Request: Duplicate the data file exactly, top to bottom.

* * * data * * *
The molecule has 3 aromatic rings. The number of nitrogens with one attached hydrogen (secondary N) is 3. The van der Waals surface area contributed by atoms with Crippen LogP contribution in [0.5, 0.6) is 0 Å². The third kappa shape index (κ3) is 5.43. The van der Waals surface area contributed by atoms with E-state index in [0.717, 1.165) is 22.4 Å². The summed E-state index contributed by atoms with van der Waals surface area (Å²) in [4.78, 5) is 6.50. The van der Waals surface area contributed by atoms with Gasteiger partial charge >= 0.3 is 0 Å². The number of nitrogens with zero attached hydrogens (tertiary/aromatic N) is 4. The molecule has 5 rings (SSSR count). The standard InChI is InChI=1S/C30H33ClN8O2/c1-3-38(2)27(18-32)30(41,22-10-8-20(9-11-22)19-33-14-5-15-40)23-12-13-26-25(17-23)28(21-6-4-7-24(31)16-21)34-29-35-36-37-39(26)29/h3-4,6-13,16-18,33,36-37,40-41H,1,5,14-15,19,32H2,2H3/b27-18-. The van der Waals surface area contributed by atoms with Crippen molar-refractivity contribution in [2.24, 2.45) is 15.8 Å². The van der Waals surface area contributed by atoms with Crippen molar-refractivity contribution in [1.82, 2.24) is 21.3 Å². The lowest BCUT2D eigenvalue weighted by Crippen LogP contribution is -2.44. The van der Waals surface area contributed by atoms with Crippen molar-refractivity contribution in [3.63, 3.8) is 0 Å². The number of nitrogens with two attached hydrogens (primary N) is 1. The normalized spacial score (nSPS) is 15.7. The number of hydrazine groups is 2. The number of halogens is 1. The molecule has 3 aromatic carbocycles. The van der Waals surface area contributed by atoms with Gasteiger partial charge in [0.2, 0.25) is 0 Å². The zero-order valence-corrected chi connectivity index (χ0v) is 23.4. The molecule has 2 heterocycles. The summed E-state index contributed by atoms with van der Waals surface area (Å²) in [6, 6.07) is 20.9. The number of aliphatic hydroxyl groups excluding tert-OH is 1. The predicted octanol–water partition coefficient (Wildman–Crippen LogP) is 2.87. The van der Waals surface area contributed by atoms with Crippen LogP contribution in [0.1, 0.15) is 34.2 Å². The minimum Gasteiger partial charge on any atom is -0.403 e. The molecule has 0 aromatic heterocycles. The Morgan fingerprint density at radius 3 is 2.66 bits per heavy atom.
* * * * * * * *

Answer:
The molecule has 3 aromatic rings. The number of nitrogens with one attached hydrogen (secondary N) is 3. The van der Waals surface area contributed by atoms with Crippen LogP contribution in [0.5, 0.6) is 0 Å². The third kappa shape index (κ3) is 5.43. The van der Waals surface area contributed by atoms with E-state index in [0.717, 1.165) is 22.4 Å². The summed E-state index contributed by atoms with van der Waals surface area (Å²) in [4.78, 5) is 6.50. The van der Waals surface area contributed by atoms with Gasteiger partial charge >= 0.3 is 0 Å². The number of nitrogens with zero attached hydrogens (tertiary/aromatic N) is 4. The molecule has 5 rings (SSSR count). The standard InChI is InChI=1S/C30H33ClN8O2/c1-3-38(2)27(18-32)30(41,22-10-8-20(9-11-22)19-33-14-5-15-40)23-12-13-26-25(17-23)28(21-6-4-7-24(31)16-21)34-29-35-36-37-39(26)29/h3-4,6-13,16-18,33,36-37,40-41H,1,5,14-15,19,32H2,2H3/b27-18-. The van der Waals surface area contributed by atoms with Crippen molar-refractivity contribution in [2.24, 2.45) is 15.8 Å². The van der Waals surface area contributed by atoms with Crippen molar-refractivity contribution in [1.82, 2.24) is 21.3 Å². The lowest BCUT2D eigenvalue weighted by Crippen LogP contribution is -2.44. The van der Waals surface area contributed by atoms with Crippen molar-refractivity contribution in [3.63, 3.8) is 0 Å². The number of nitrogens with two attached hydrogens (primary N) is 1. The normalized spacial score (nSPS) is 15.7. The number of hydrazine groups is 2. The number of halogens is 1. The molecule has 3 aromatic carbocycles. The van der Waals surface area contributed by atoms with Gasteiger partial charge in [0.2, 0.25) is 0 Å². The zero-order valence-corrected chi connectivity index (χ0v) is 23.4. The molecule has 2 heterocycles. The summed E-state index contributed by atoms with van der Waals surface area (Å²) in [6, 6.07) is 20.9. The number of aliphatic hydroxyl groups excluding tert-OH is 1. The predicted octanol–water partition coefficient (Wildman–Crippen LogP) is 2.87. The van der Waals surface area contributed by atoms with Crippen LogP contribution in [0.1, 0.15) is 34.2 Å². The minimum Gasteiger partial charge on any atom is -0.403 e. The molecule has 0 aromatic heterocycles. The Morgan fingerprint density at radius 3 is 2.66 bits per heavy atom.